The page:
Sir Roger Jowell Memorial Lecture 2023
Are attitudes to immigration changing and does this matter?
Immigration has been one of the defining political issues of recent decades. It raises fundamental questions: Who should be allowed to settle and on what terms? Is immigration an opportunity or a threat? How does the movement of millions across borders change our society and how should we manage the effects of this?
These are questions which deeply divide citizens and can reshape politics. But views on immigration are not fixed - they shift in response to both long run changes in the demographic landscape and shorter run shifts in the political conversation.
The long running social surveys which Roger Jowell played a central role in establishing and running - the British Social Attitudes survey, the British Election Study and the European Social Survey - are a vital tool for understanding the changes in attitudes to central issues like immigration and the deep forces shaping these changes.
In this lecture, extensive use of these resources was made to explore three sets of questions, with a focus mostly (though not only) on Britain. Firstly, the lecture examined how attitudes towards immigration had changed over the very long run and what accounted for this change. Immigration and the debates it provoked had been part of British political and social life for generations. The lecture compared the landscape of opinion at that time with that of fifty or sixty years ago, during the first wave of post-war mass migration to Britain. It also considered what drove changes in immigration attitudes from one generation to the next and what the consequences of those slow but relentless shifts were.
Secondly, the lecture examined how attitudes towards immigration had changed in the shorter run, from one election to the next, as governments and policies changed. It explored the role that immigration had played in the political dramas of the past decade - the rise of UKIP, the EU referendum and the tumultuous post-Brexit elections. The lecture also examined the role that political parties had had on how immigration was seen, as successive governments reworked Britain's relations with its neighbours and the policies governing who migrated there and on what terms.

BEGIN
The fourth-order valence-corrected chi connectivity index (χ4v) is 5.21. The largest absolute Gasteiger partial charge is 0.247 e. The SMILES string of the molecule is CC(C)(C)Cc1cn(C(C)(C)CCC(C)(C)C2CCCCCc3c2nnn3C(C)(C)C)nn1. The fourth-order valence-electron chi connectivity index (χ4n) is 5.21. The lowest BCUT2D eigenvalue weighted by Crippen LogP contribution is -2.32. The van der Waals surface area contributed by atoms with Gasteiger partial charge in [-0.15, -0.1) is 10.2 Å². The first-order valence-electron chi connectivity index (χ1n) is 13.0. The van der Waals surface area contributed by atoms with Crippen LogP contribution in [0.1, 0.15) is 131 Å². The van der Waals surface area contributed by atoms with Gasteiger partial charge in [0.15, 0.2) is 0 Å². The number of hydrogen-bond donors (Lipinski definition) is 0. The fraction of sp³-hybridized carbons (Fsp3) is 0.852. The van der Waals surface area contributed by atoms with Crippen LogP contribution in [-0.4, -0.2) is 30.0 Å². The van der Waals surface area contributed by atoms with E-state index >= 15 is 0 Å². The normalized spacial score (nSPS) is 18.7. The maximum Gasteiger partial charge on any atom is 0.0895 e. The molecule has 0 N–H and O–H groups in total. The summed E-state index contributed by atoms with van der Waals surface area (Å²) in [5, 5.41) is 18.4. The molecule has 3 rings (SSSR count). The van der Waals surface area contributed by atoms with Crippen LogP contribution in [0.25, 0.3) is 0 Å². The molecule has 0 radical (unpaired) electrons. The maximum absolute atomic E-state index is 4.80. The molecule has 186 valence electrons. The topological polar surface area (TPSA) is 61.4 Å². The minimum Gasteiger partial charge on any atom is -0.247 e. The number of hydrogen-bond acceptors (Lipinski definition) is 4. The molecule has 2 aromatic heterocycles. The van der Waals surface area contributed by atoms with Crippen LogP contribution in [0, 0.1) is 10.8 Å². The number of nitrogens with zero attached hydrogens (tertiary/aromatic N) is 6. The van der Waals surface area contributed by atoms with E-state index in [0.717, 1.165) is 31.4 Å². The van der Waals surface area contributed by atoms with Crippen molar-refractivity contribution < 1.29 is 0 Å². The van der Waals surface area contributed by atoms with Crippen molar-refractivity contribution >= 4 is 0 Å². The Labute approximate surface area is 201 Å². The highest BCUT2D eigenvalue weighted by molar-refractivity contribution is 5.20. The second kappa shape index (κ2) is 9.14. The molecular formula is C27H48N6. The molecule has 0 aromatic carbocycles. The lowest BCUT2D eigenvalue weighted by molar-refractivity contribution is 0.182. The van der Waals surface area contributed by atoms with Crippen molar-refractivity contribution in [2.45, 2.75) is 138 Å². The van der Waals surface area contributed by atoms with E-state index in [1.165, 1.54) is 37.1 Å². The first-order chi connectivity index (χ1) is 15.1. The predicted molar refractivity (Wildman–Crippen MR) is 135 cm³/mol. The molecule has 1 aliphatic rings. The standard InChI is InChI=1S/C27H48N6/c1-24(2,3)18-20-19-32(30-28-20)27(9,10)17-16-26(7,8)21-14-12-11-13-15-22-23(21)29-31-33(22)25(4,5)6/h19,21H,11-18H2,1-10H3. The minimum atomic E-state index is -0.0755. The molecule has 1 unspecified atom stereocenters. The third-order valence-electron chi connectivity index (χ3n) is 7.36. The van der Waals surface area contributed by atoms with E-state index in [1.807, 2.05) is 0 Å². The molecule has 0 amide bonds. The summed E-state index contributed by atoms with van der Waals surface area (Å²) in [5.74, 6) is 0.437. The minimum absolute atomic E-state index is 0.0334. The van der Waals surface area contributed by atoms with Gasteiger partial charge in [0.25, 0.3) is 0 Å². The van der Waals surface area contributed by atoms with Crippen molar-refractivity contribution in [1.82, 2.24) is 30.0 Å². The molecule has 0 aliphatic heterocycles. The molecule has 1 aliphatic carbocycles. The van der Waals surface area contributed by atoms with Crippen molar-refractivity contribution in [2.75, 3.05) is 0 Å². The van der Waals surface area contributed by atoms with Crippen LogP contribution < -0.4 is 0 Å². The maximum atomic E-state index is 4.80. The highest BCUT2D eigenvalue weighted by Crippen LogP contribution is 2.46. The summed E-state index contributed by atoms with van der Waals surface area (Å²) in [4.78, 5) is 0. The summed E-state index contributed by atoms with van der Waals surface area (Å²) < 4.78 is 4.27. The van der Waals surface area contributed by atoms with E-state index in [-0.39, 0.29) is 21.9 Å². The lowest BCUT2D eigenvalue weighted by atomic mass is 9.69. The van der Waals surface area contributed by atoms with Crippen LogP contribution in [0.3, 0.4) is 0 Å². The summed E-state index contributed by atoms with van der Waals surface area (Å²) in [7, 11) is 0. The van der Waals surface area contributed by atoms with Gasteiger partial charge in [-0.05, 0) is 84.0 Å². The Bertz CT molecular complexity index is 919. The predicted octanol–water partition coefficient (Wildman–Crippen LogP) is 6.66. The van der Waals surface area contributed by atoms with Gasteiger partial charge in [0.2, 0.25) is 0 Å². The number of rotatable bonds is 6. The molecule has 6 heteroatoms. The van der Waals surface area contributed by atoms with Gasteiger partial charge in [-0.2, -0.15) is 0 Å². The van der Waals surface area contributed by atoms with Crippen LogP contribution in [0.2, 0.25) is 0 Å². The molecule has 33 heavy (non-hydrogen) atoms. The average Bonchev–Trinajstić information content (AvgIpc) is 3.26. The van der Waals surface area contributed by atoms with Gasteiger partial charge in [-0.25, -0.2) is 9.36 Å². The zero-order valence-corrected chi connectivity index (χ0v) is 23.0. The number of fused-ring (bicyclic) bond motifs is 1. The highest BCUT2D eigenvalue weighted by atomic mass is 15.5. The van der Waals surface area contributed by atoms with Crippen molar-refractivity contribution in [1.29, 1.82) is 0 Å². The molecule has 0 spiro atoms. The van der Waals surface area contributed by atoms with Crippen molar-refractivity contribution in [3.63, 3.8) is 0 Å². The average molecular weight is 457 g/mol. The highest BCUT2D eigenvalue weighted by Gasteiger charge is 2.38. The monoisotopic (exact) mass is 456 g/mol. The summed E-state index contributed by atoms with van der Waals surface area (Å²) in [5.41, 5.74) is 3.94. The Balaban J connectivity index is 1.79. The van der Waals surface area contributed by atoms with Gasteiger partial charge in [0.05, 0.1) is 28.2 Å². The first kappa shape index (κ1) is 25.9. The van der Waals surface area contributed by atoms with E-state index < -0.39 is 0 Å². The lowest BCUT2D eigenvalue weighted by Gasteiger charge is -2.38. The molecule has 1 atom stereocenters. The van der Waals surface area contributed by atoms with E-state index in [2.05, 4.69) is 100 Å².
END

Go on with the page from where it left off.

Thirdly, the lecture considered the landscape of immigration attitudes at that time and what this might mean for the next general election and beyond. It examined why the Conservatives were focusing so much energy on a campaign to 'Stop the boats' and what political effects this campaign and immigration attitude more broadly might have on the election expected in 2024. The lecture also explored how attitudes towards immigration might continue to change in years to come and what the implications might be for British society and politics.
Robert FordProfessor University of ManchesterRobert Ford is Professor of Political Science at the University of Manchester, Senior Fellow at the UK in a Changing Europe and a Fellow of the Academy of Social Sciences. Professor Ford has authored over 30 academic journal articles on a wide range of topics including immigration, national identity, racism and anti-racism and changing patterns of political choice. He is the author of several award winning books including Revolt on the Right; Sex, Lies and the Ballot Box; Brexitland; and The British General Election of 2019. Rob has worked with the BBC elections analysis team since 2005, covering local, devolved, European and general elections, the Scottish independence referendum and the EU referendum and helping to produce the exit polls for the last five elections.
Stian WestlakeExecutive Chair Economic and Social Research Council (ESRC)Stian Westlake is Executive Chair of the the Economic and Social Research Council (ESRC). He joined in June 2023. Before this, he served as Chief Executive of the Royal Statistical Society, as Executive Director of Policy and Research at Nesta, as adviser to three UK science ministers and as a management consultant with McKinsey & Company. Stian’s research interests include the economics and politics of innovation, research and technology. He is a regular commentator on science and innovation policy, and co-author of ‘Restarting the Future: How to Fix the Intangible Economy and Capitalism Without Capital: The Rise of the Intangible Economy’.